Big powers back Asean-led security plan

Big powers back Asean-led security plan
Flags of the ten ASEAN nations displayed at the Prime Minister's Office in Bandar Seri Bangawan, Brunei.

It has taken several years for ASEAN and its dialogue partners to come up with good security design that would place the regional interests of all parties at heart. Quite a few security and strategic frameworks were considered but the ASEAN leaders were unhappy with them.

They detected among major powers a desire to influence the region in ways that could endanger their future stability. Worse, their ideas would put ASEAN at odds with the contesting powers, especially the US and China.

The US-centric security approach has been with the region for well over half a century. It was a time-tested security guarantor in the region. Now the US power is being challenged by the rise of new powers both in Asia and elsewhere. It no longer has the same outreach and power that it used to enjoy.

In the past three years, the US has set forth a newly balanced policy that has strengthened its presence in the Asia-Pacific, especially among its alliances. Washington has subsequently boosted security ties with Vietnam, its former foe. Meanwhile, it also has sought a closer economic link-up with the region through the Trans-Pacific Partnership, the high premium free trade arrangement among 12 members including Singapore, Brunei, Malaysia and Vietnam.

At the same time, China is rising so rapidly that it is shocking the socks off everyone - a new phenomenon for the region used to only an American presence built up over five decades. Since 1991 when China attended the ASEAN meeting in Kuala Lumpur for the first time, ASEAN has been learning distinctive new ways to engage China in all avenues of co-operation, particularly the dispute in the South China Sea.

However, Beijing's policy and action on land reclamations in the South China Sea in recent months has raised concerns within ASEAN and increased urgency for an earlier conclusion to a code of conduct on the waterway. China has just agreed to work on a second list of commonalities that would form the basis of a draft framework. It would be the key agenda for the next Joint Work Group on July 1-2.

Beyond the South China Sea, China has also proposed economic schemes that would essentially strengthen the connectivity with both mainland and archipelagic ASEAN and the rest of West Asia and Europe, through land and maritime routes. "One Belt, One Road" and the "21st Maritime Silk Road" are the two major paths China is pursuing. To accomplish these objectives China needs a friendly, peaceful and stable environment without any disruption. Disharmony in ASEAN-China relations would render negative impacts.

In 2013 China and Russia put forward to ASEAN a separate proposal on collective security - Russia's Framework Principles for Security and Development Cooperation in Asia and the Pacific and China's Treaty of Good Neighbourliness and Friendship. The two proposals were considered by ASEAN as they shared many similarities with the regional and international codes of conduct enshrined in the 1976 Treaty of Amity and Cooperation - as well as UN documents that resonate well with the ASEAN norms and values.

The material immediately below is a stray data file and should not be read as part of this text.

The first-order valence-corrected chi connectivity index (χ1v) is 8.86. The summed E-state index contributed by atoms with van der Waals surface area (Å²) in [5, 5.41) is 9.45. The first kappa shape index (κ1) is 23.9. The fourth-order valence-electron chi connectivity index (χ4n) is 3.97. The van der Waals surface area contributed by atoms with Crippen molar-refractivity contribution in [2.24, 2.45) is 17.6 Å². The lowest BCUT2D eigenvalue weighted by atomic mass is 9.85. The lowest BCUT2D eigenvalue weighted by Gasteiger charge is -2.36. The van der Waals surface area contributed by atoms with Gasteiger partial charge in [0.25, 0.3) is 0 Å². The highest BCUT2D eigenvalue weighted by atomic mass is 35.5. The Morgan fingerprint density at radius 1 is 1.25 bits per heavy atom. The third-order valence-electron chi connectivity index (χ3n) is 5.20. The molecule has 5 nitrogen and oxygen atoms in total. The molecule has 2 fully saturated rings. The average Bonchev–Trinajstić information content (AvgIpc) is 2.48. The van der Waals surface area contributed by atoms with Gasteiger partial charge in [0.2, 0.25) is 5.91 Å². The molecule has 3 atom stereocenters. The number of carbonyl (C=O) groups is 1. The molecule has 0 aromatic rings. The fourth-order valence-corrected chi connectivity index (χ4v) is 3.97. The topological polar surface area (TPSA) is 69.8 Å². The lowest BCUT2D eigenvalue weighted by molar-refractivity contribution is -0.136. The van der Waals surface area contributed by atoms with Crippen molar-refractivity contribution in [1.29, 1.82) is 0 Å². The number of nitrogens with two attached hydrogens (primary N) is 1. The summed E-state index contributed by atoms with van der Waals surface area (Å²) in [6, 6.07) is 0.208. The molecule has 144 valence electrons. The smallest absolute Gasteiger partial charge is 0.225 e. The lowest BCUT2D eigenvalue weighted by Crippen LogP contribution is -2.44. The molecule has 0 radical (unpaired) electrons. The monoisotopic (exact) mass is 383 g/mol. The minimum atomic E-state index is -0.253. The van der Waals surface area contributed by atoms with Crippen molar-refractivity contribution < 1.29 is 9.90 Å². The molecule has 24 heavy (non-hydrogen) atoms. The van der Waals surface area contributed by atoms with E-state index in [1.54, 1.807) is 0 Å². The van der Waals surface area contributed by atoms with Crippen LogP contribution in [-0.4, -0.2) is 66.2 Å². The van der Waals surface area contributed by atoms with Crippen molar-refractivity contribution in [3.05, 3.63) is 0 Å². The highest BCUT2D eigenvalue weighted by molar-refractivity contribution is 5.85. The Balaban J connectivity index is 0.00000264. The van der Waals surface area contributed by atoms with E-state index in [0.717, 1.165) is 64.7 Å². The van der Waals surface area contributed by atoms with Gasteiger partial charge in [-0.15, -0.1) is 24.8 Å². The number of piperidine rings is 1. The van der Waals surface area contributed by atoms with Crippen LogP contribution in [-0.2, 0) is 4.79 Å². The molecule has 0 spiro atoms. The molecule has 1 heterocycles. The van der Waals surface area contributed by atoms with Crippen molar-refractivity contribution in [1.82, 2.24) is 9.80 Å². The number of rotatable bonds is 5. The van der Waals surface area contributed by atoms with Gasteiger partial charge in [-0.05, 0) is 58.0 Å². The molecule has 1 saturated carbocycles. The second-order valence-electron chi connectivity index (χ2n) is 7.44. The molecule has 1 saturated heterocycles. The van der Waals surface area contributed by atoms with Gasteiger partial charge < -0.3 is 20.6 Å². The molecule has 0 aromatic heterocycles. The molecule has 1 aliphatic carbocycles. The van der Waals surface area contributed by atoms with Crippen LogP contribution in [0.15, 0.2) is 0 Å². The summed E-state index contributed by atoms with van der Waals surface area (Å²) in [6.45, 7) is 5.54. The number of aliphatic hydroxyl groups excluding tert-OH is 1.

Obviously, Beijing and Moscow are eager to shape the emerging regional architecture here - the only region in the world that still has a comprehensive security framework. Last May, China had already advocated the concept of Asia for Asian security.

China and Russia shared the same view that the region needed a new security structure to ensure peace and security. President Xi Jinping has for the past two years been urging major powers and neighbours to seek foreign policy innovations to avoid conflict and build peace.

There is no secret that they have a common aim to mitigate what they perceive as US dominance in the region. That helps explain why the key objective for their new security framework is to weaken the alliance system the US established after the end of World War II.

At the ASEAN Regional Forum's senior officials meeting in Kuching, it was clear from the fierce discussion and contest between the major powers, ASEAN had to take up leadership and boost its centrality. In his annual report to the ASEAN leaders in April, Secretary-General Le Luong Minh stressed that the grouping needed to do things to beef up its centrality - to intensify its internal community building and integration processes, strengthen internal unity, cohesiveness and common positions on regional and international issues.

These must-do lists were in line with the paper submitted by Thailand, titled "ASEAN Centrality and Strategic Approach to the Future Regional Architecture", endorsed by the ASEAN foreign min?isters at the 26th ASEAN Summit. The paper also suggested concrete follow-up action plans that the ASEAN members must do to shore up the group's creditability.

For instance, on issues related to regional flashpoints such the Korean Peninsula, the East Sea, the South China Sea, the strategy called for practical initiatives from the grouping. In the case of the South China Sea, ASEAN must have "a unit?ed position and propose ideas to maintain momentum on consultations regarding the drafting of code of conduct".

In the upcoming working group meeting with China on the maritime dispute, all ASEAN members must work hard to expedite the second list of commonalities, which would serve as the basis for the drafting of a code of conduct in the South China Sea. Singapore would take over the Thai coordinating role for ASEAN-China relations beginning August.

In the past, the dialogue partners often chastised ASEAN that its centrality must be earned with tangible action. However, in the new strategic environment, the role of ASEAN is much needed as the current acceptable balancing wheel between the old and rising powers.

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